Breaks & Bass - Single Reviews - 546 | Skip to main content

Singles - Breaks & Bass - Issue 546


'Lip Pop'


There's something supremely funky about the bouncy, virile new single from Denver's Wuki, without the producer ever getting anywhere close to Bootsy Collins territory. 'Lip Pop' is all insouciant bass hits, offbeat hihats and 808 snares; wistful summer-by-the-pool pads and electro percussion on the drop. But it's the killer vocal samples about a young lady with the ability to "make her lip pop" that add all the flavour. On the remix, US production unit Eyes Everywhere head into deeper territory, throwing in acid licks and 808 low end for an extended roller.


''Ambush EP''

Future Follower Records

Young Manchester-based producer Hypho is one of the new wave of bass music artists ploughing an atmospheric, dubwise furrow guaranteed to bring the hype. Lead track 'Hustle' is a reverb-soaked badboy anthem featuring snatches of ragga vox, smart bass licks and dubbed-out percussive grooves, while 'Ambush' is a washed-out drum workout cut through with warm, beefy sub. Remixes come from fellow bass enthusiasts Cloaka, Watson and Jay Faded.

Krafty Kuts

''Come Back''

Instant Vibes

Some of Krafty Kuts' recent output has sounded like music from an era of breakbeat that few care to remember. But props to the Brighton-based producer for finding a fresher vibe on the inspiring 'Come Back', which blends garagey bass licks with deep synthwork and cool stabs of diva vox, but still maintains the trademark Krafty energy. On the flip, 'Bang Bang' plumps for a saw-wave heavy bass and synth flavour topped off with classy percussion hits and plenty of fireworks just before the drop.

The Push

''I Just Don't''

Let's Go Recordings

Sumptuously-produced breakbeat garage from the Bucks/London-based duo, featuring the sultry Lauren Meehan on vocals. Blending rolling two-step beats, clipped synthwork and badboy bass, 'I Just Don't' is a classy little anthem ready made for the champagne-swigging brigade (or was that just the '90s?).

Plump DJs

''Like a Boulder (Breaks Mix)''

Grand Hotel

The Plump DJs have always had their own sound, and this firing little remix harks back to the classic breakbeat vibe of their mid-naughties reign of excellence. Squeaks, bleeps and wicked funk break samples power things forward, and the synthy breakdown is a thing of wonder. Future-retroism at its finest.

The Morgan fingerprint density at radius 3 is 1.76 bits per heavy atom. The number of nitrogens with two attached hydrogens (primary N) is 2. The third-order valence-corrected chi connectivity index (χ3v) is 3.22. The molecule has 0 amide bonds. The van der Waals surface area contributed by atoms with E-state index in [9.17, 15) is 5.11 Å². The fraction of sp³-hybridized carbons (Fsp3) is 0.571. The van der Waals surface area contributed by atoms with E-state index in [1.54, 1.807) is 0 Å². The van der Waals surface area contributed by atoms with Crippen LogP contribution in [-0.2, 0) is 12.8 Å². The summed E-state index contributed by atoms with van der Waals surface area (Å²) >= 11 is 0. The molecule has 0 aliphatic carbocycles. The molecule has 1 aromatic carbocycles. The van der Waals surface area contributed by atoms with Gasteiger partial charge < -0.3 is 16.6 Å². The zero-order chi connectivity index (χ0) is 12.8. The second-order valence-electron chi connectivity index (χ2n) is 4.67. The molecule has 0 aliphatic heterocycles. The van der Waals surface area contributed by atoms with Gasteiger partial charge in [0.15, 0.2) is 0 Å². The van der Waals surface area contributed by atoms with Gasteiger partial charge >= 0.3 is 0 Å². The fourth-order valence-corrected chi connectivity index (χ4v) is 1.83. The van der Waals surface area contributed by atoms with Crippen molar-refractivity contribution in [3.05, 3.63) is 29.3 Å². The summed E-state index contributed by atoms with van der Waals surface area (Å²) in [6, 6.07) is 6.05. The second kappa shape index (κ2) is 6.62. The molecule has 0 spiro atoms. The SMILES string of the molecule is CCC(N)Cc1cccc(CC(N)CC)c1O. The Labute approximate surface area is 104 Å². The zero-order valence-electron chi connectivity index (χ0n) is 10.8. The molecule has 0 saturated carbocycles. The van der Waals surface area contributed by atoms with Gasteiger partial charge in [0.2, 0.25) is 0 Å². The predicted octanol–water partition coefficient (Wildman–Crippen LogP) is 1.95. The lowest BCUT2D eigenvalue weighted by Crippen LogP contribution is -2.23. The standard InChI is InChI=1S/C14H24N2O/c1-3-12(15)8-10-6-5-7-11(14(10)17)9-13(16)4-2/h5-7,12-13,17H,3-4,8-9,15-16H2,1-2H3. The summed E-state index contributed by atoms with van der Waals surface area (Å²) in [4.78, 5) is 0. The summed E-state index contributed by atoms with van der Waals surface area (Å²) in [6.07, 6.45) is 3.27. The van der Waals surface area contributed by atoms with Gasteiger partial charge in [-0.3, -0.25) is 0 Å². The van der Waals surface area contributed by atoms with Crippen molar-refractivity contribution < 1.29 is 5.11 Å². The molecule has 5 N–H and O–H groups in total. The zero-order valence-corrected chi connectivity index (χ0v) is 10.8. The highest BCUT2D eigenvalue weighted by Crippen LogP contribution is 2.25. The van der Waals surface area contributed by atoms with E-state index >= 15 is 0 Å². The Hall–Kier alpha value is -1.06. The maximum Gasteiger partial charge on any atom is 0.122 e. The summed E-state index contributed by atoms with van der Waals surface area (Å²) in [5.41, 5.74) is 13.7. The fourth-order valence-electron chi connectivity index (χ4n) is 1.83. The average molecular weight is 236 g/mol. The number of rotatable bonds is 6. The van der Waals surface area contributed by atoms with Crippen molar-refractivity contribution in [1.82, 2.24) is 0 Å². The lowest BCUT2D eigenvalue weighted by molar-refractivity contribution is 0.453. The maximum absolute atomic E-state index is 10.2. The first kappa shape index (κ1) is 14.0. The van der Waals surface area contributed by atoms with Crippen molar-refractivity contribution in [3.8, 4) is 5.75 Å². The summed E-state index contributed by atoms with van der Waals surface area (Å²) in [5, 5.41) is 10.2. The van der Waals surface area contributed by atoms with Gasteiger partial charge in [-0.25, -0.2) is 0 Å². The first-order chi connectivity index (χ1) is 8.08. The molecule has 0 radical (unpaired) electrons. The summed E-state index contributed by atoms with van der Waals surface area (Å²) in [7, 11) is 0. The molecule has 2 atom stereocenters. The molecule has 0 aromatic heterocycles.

Instant Vibes

Breakbeat legends The Freestylers team up with Major Lazer collaborator RDX for a skanking dubwise number that would probably be this week's single of the month if the backing track didn't completely rip-off the duo's own remix of Audioweb's 'Policeman Skank' from the late '90s. Unfortunately I'm old enough and ugly enough to remember this one first time round, and the whole thing seems a bit lazy — why not just put the remix out again? Speaking of remixes, Deekline turns in an even more skanksome jungle-house hybrid on the flip.

Boy Martel/Gully Creepa

''Saucy Records EP''

Saucy Records

Here's a blazing sampler EP for Saucy Records' new free compilation — find it on their SoundCloud. Boy Martel comes correct with a driving blend of bully boy sub, twisted percussion and tough two-step drums on the fearsome, snakelike 'Jekyll and Hyde', while Gully Creepa drops ravey diva vox, offbeat synthwork and brooding garage-style low-end on the insistent, atmospheric 'Know Me'. Absolutely top-notch 2015 bass music.


''Sub Culture''

Bad Habit Muzik

Otter hails from Mexico, though you wouldn't know it from the music or the low-key artist name. (Then again, for all I know 'Otter' is Spanish for something a lot more exciting than the much mistreated water-dwelling rodent of the British isles.) 'Sub Culture' is more of a sketch than a tune, but quite possibly the greatest sketch of a track ever created. The heavily delayed vocal refrain repeats throughout, as does the bassline, and the beats, but when you've concocted such a gorgeous melange of perfectly-blended elements as this, who needs musical development? Imagine the sonic equivalent of velvety chocolate, strained through a filter of UK bass music culture, and you'll be at least part of the way there.